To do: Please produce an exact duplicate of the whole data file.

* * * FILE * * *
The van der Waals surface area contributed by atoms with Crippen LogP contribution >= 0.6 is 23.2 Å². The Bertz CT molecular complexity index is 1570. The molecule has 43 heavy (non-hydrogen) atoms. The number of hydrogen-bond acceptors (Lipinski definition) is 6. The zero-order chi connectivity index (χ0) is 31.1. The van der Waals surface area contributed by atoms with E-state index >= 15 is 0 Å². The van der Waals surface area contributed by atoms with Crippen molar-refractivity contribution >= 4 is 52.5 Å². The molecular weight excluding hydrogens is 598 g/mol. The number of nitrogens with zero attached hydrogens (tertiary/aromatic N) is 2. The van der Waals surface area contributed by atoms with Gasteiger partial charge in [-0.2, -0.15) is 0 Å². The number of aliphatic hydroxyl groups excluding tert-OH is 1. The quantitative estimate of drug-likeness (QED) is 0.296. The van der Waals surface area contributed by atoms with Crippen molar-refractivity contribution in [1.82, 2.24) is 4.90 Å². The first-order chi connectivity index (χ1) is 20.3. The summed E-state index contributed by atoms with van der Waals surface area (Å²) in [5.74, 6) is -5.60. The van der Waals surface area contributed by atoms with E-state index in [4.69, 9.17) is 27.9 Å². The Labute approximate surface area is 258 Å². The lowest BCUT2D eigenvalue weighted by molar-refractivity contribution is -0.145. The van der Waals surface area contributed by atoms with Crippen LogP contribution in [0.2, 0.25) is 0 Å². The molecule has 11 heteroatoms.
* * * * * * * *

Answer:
The van der Waals surface area contributed by atoms with Crippen LogP contribution >= 0.6 is 23.2 Å². The Bertz CT molecular complexity index is 1570. The molecule has 43 heavy (non-hydrogen) atoms. The number of hydrogen-bond acceptors (Lipinski definition) is 6. The zero-order chi connectivity index (χ0) is 31.1. The van der Waals surface area contributed by atoms with E-state index >= 15 is 0 Å². The van der Waals surface area contributed by atoms with Crippen molar-refractivity contribution >= 4 is 52.5 Å². The molecular weight excluding hydrogens is 598 g/mol. The number of nitrogens with zero attached hydrogens (tertiary/aromatic N) is 2. The van der Waals surface area contributed by atoms with Gasteiger partial charge in [-0.2, -0.15) is 0 Å². The number of aliphatic hydroxyl groups excluding tert-OH is 1. The quantitative estimate of drug-likeness (QED) is 0.296. The van der Waals surface area contributed by atoms with Crippen molar-refractivity contribution in [1.82, 2.24) is 4.90 Å². The first-order chi connectivity index (χ1) is 20.3. The summed E-state index contributed by atoms with van der Waals surface area (Å²) in [5.74, 6) is -5.60. The van der Waals surface area contributed by atoms with E-state index in [4.69, 9.17) is 27.9 Å². The Labute approximate surface area is 258 Å². The lowest BCUT2D eigenvalue weighted by molar-refractivity contribution is -0.145. The van der Waals surface area contributed by atoms with Crippen LogP contribution in [0.2, 0.25) is 0 Å². The molecule has 11 heteroatoms.